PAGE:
We've got 2 big name speakers for July's in person meetup on Wednesday 13th July at Runway East...

Wednesday 13th July 2022

Auth 101
Talk by Katy Ereira (50 minutes)

Auth; almost every application employs it. From verifying that a user is who they say they are, to restricting access to a protected resource. If your application isn’t secure, there’s a lot to lose. Let’s learn the difference between authentication and authorisation, and the best ways to implement them.

From Betamax to VCR: harden your API integration testing
Talk by Jim Seconde (50 minutes)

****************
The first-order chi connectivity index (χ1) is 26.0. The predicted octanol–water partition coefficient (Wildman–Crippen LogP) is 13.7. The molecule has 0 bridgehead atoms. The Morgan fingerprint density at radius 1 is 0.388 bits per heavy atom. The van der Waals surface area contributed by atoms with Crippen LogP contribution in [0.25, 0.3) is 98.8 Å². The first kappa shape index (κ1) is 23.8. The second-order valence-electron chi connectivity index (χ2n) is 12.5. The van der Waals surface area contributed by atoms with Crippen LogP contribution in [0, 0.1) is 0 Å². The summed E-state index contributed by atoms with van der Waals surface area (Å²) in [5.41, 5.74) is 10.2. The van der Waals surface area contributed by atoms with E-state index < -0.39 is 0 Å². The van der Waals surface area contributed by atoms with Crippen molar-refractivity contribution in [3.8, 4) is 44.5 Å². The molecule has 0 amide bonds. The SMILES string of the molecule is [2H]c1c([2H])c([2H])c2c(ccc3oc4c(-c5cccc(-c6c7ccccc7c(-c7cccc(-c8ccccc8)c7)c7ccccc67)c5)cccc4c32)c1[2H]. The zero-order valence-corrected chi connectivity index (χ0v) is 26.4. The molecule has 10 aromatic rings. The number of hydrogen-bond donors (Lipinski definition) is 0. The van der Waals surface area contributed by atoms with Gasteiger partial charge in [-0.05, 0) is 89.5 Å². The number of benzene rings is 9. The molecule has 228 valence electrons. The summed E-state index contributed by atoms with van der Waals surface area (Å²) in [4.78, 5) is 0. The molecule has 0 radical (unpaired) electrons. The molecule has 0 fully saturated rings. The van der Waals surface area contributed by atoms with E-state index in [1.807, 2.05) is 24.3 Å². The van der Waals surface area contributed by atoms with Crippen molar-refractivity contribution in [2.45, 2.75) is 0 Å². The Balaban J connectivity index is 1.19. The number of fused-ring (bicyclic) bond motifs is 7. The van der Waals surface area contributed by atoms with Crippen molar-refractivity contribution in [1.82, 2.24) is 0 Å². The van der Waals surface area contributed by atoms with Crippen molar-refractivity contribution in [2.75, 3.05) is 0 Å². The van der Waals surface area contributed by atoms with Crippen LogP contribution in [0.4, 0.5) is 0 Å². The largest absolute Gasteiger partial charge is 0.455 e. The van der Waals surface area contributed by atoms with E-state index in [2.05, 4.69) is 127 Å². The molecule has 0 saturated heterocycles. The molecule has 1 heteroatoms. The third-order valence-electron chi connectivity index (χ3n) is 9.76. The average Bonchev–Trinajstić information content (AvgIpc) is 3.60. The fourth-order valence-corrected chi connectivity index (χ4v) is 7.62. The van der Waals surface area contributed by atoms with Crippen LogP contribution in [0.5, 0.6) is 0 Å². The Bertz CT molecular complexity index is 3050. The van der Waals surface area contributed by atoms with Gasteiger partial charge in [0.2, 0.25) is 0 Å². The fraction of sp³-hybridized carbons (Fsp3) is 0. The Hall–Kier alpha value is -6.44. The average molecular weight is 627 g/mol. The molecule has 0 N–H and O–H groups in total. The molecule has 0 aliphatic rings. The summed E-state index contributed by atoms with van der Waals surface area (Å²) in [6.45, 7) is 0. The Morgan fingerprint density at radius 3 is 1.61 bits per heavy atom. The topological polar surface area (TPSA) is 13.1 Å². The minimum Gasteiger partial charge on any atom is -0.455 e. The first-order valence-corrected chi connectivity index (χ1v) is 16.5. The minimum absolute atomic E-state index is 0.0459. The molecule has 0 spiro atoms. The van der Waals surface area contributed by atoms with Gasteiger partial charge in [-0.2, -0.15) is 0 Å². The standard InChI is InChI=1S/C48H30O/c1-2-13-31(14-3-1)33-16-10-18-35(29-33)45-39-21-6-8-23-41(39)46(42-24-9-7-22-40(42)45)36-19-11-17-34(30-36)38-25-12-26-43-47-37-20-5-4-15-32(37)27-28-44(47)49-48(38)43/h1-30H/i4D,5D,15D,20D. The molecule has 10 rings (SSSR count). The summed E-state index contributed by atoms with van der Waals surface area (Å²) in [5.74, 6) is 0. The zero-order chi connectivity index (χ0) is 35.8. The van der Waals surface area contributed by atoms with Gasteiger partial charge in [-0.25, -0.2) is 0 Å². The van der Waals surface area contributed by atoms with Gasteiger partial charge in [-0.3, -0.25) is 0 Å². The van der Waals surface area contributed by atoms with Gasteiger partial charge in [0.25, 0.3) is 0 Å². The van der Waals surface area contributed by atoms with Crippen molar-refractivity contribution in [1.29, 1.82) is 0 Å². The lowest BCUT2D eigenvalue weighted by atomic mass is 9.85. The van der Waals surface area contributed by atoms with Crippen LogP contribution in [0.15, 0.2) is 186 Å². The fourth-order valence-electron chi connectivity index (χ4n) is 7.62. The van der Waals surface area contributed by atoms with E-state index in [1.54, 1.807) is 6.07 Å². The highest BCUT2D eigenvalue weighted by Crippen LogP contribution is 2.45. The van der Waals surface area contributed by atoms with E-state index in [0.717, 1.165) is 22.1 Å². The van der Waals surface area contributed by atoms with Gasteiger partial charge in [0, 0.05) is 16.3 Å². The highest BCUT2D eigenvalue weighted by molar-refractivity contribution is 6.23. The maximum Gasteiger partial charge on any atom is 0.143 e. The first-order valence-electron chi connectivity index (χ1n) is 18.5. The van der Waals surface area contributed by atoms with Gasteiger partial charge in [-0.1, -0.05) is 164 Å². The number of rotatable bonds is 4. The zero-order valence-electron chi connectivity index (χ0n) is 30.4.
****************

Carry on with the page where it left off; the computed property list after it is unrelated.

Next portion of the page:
This talk comes from inheriting a complete, widely used open source PHP API library. It’s complete in that it has a full test suite, but problems arise from the approach of mocking JSON responses to assert tests on. The responses have to be maintained, and that can inevitably lead to false positives if the underlying API changes without the maintainer being notified. You can be clever and use a git submodule to bring in a standardised response that can be used by the same library in other languages, but then you need someone to maintain that across various departments of engineering. A chat with my colleague who is the resident Ruby library developer revealed that VCR has been used across the Ruby world for years. Why hadn’t I come across this approach, after years of PHP development (and specifically API testing work)? My passion is for expressive, self-documenting code. After all, it’s what I do in my current role: I advocate for the PHP developer community, and PHP developers are the ones that I maintain that library for. VCR plus integration with the PEST testing framework gives that readability we should strive for - it helps developers understand what your code is doing with responses. But the biggest thing here is the ability to trigger a record when something upstream changes. If someone pushes out a change to the OpenAPI specification, you can get a webhook to trigger a build on your library. The response is different, something has been removed or added, and your test suite fails. A test written in PEST, so highly readable. If you’re a new developer on the project, you’re being told what needs fixing, and that is a story that needs telling.